Elafra (light) songs appeared right on time and in synch with the escapist entertainment that thrived during the Great Depression worldwide, aimed at beautifying or even concealing harsh realities and the absence of a future. In contrast to Rebetiko’s social realism, these songs were rarely politicized, contained silly, often satyrical lyrics and offered a much-needed lightening up of mood to a depressed population. Quite often they would feature the theme of escape and exotic travel. Although travel could only be a privilege of the few, the desire of the less privileged to mentally flee from despair and poverty to faraway exotic lands to find love, riches or simply peace of mind, found expression through these songs. The escape destinations would usually be heavily exoticized (and politically incorrect by today’s standards) renditions of known geographies (Hawaii, Argentina, Cuba, Mexico, Trinidad), metropolises of the West (Paris, London, New York) as well as fictional places (Tougo Tougo). Prominent figures of the Elafra were the composers Attik, Sougioul, Menestrel and -the recently re-discovered Kostas Bezos and his steel guitar band the White Birds, as well as talented singers like Nikos Gounaris, Danae, Sofia Vembo, Kakia Mendri and Fotis Polymeris. Although very popular at the time, Elafra did not leave a distinctive mark in the country’s cultural heritage as Rebetiko did, yet they did lend a hand in the evolution of the Greek song and its many transformations in the post-war years.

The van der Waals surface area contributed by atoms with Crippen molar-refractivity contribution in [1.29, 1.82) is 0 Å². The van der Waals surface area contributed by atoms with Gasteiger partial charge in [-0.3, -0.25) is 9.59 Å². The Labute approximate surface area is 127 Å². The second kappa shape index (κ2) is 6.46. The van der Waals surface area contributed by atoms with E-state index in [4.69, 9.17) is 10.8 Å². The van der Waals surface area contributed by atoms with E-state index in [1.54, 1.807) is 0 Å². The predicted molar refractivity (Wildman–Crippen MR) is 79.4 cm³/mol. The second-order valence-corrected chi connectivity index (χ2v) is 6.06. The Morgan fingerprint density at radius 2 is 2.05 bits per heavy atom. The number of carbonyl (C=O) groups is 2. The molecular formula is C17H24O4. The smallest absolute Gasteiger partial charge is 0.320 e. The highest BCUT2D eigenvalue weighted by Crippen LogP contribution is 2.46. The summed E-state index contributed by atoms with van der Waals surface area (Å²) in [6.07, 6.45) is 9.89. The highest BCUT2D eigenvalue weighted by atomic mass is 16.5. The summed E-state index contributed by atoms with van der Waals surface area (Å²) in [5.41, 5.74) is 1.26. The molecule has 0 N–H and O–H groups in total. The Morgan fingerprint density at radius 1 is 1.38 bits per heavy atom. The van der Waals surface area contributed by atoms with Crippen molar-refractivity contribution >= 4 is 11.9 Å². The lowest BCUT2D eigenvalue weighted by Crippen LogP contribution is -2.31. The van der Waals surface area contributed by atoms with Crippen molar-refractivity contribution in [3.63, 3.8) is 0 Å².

Ironically this escapism, as expressed in Elafra, perhaps proved to be a self-fulfilling prophecy in the 50s through the 60s, when millions of Greeks were forced to leave the country as immigrants to less exotic destinations like Belgium and Germany, Australia and the USA. As a listen, almost 80 years later, these songs of incredible goofiness and naivety, are not only enjoyable and charming, but also still relevant, as the human desire to (at least mentally) escape to some faraway utopia where the future is brighter, is apparently timeless.